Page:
Professional indemnity: bargain hunt

Professional indemnity: bargain hunt

The drop in professional indemnity rates means firms can demand more for their money. But switching brokers for a bargain may backfire

There is good news. And there is better news. In the past year, professional
indemnity rates have come down by around 20% and most insurance brokers predict,
with capacity still growing and profits still rising, the rates will soften
again going into next year.

There is still no indication that the big hits Lloyd’s and the reinsurers
took on last year’s hurricanes have filtered through to professional indemnity.

For some, especially accountants outside the Top 50, this has meant a welcome
relief and the benefit has gone straight to their bottom line. Other larger
firms have used any premium savings to buy extra cover. Many of the larger
accountancy firms are buying cover that they could not get at any price three
years ago.

For the moment, at least, the hard times when PI insurance was not only
expensive, but difficult to get, seem to be behind the profession. Industry
sources suggest that for the average accountancy practice rates have slipped
from 2.5% of turnover to half that rate. For the larger firms, the slippage has
been less.

As Peter Burton, head of regulation policy at the ICAEW, says: ‘After 9/11
all PI rates hardened regardless, although insurers are feeling the pinch that
does not seem to be happening now. I am not sure that rates are going down as
fast as they have over the past two years, but there seems no indication that
they are going up. Only time will tell if this is part of a cycle or permanent.’

But while rates may have come down considerably for firms below the third
tier, those that are involved in the major audits, complex corporate and
international work have not enjoyed such fortune.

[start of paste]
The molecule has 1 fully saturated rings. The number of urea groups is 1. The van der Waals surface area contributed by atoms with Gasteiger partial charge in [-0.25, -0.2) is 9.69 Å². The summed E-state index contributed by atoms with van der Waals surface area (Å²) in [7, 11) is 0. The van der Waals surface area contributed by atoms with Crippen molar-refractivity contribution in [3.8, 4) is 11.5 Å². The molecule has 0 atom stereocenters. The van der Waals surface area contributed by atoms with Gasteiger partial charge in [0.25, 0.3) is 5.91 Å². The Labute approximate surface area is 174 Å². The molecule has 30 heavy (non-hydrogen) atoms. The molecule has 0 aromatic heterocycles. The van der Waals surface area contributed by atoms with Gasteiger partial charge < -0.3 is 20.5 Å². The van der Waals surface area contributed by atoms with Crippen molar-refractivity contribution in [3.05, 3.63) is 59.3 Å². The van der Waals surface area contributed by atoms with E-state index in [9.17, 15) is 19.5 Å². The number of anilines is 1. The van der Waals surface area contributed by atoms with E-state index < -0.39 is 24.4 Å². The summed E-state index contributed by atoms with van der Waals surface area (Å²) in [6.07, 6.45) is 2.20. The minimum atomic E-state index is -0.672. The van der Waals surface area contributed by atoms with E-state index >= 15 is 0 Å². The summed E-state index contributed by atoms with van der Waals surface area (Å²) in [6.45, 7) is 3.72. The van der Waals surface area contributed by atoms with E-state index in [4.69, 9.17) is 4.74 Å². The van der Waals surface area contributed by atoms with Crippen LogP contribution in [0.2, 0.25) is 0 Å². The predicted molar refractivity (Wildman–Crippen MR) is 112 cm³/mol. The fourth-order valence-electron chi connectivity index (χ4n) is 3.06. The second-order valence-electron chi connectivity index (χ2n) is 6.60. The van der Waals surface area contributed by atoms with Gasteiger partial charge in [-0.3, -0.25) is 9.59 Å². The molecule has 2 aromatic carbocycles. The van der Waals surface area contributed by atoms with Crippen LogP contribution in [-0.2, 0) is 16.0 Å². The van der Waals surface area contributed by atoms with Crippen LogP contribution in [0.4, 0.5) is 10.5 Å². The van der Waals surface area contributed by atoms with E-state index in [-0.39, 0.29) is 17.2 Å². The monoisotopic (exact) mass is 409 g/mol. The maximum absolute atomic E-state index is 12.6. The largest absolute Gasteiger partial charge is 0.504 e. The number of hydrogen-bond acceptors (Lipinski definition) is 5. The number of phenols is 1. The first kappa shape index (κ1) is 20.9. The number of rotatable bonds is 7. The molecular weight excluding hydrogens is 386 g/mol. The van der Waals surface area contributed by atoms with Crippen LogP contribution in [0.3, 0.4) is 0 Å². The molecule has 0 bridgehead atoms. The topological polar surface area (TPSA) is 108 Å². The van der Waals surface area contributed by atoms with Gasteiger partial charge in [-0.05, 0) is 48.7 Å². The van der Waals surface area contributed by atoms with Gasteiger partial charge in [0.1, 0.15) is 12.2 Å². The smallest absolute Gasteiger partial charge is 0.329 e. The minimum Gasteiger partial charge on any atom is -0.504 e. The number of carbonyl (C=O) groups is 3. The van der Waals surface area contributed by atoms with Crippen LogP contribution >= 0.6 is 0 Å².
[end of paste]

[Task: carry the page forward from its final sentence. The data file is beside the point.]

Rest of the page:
Whether you can lower your rates depends on the risk profile of the firm in
question. David Turner, an executive director at insurance broker Willis, says:
‘With the right risk profile, I believe that if you can demonstrate to
underwriters that you have a sound approach to risk management, and your loss
history reflects this, premium reductions are achievable.’

Play your cards right

A worthwhile exercise in negotiations with insurance companies is to compile
evidence for your case. ‘While it can be time consuming to submit detailed
information during renewal discussions, it is worthwhile since it enables your
broker to differentiate you from your peers, and often to negotiate a better
than average deal. I recently managed to realise a 30% premium reduction for an
accountant using this approach. We have relationships with many insurers with an
appetite to negotiate a deal,’ says Turner.

It is significant that major new players, such as Zurich, are trying to make
their mark on the market. But Gary Head, underwriting director of the
professional division at Hiscox Insurance, says: ‘Although there’s a flood of
new capital – the thought of easy pickings and underwriting profits has led to a